Written by Ty Schmidt, supervised by Darcy MacPherson
The recent decision of Wu v. Emme Distributor Inc., 2022 BCSC 635, provides a useful snapshot of various actions that can be grounds for a successful oppression claim. Of further interest is the fact that the corporation in this case is closely held by only two shareholders which highlights the potential uses of the oppression remedy outside of a large corporate context.
Emme Distributor Inc. (“Emme”) is a holding company that owns three subsidiaries that had collectively owned a number of properties in Surrey, BC. Emme has two shareholders – Mr. Li and Ms. Wu, who had owned 55% and 45% of the shares, respectively. After Emme had faced financial hardships and the relationship between its two shareholders had soured, the Surrey assets were sold. However, Ms. Wu had a number of expectations, pursuant to a series of signed agreements, regarding what should be done with the proceeds of the sale that went unrealized and so she sued for an oppression remedy against Mr. Li and Emme.
Ms. Wu made a claim for five separate expectations that went unmet. Three were successful, including the claim that Ms. Wu was replaced by two non-shareholders as the companies’ directors, contrary to an agreement that Ms. Wu would remain a director. The claim that garnered the greatest discussion was the fact that Mr. Li had breached his promises to make personal payments to, and on behalf of, the companies by repaying a personal loan from Ms. Wu using the companies’ funds. This had the effect of Ms. Wu essentially being repaid a significant portion of the money she loaned personally to Mr. Li with her own funds.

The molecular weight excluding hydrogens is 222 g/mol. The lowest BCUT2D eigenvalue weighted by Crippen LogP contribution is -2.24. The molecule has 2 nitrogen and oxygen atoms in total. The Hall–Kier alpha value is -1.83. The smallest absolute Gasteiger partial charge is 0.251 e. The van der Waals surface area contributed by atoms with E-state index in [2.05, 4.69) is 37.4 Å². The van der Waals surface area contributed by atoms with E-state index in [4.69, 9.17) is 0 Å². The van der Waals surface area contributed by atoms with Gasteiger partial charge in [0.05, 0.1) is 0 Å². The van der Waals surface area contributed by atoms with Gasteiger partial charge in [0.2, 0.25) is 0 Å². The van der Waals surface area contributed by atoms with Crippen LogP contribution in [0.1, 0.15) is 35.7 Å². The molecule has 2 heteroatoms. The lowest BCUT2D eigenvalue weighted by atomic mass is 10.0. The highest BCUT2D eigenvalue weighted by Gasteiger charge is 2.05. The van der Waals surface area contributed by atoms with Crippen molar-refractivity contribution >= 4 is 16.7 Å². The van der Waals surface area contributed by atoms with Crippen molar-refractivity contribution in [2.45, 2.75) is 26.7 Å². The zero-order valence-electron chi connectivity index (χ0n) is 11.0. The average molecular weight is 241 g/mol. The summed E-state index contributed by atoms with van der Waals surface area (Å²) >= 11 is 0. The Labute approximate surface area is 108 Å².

In sum, the terms of signed agreements will generally be viewed as reasonable expectations. When such expectations are owed by a majority shareholder to a minority shareholder, breaching such terms will most likely be open to an oppression remedy if the breach has an unfair or prejudicial effect.
The views and opinions expressed in the blogs and case reporter are the views of their authors, and do not represent the views of the Desautels Centre for Private Enterprise and the Law, the Faculty of Law, or the University of Manitoba. Academic Members of the University of Manitoba are entitled to academic freedom in the context of a respectful working and learning environment.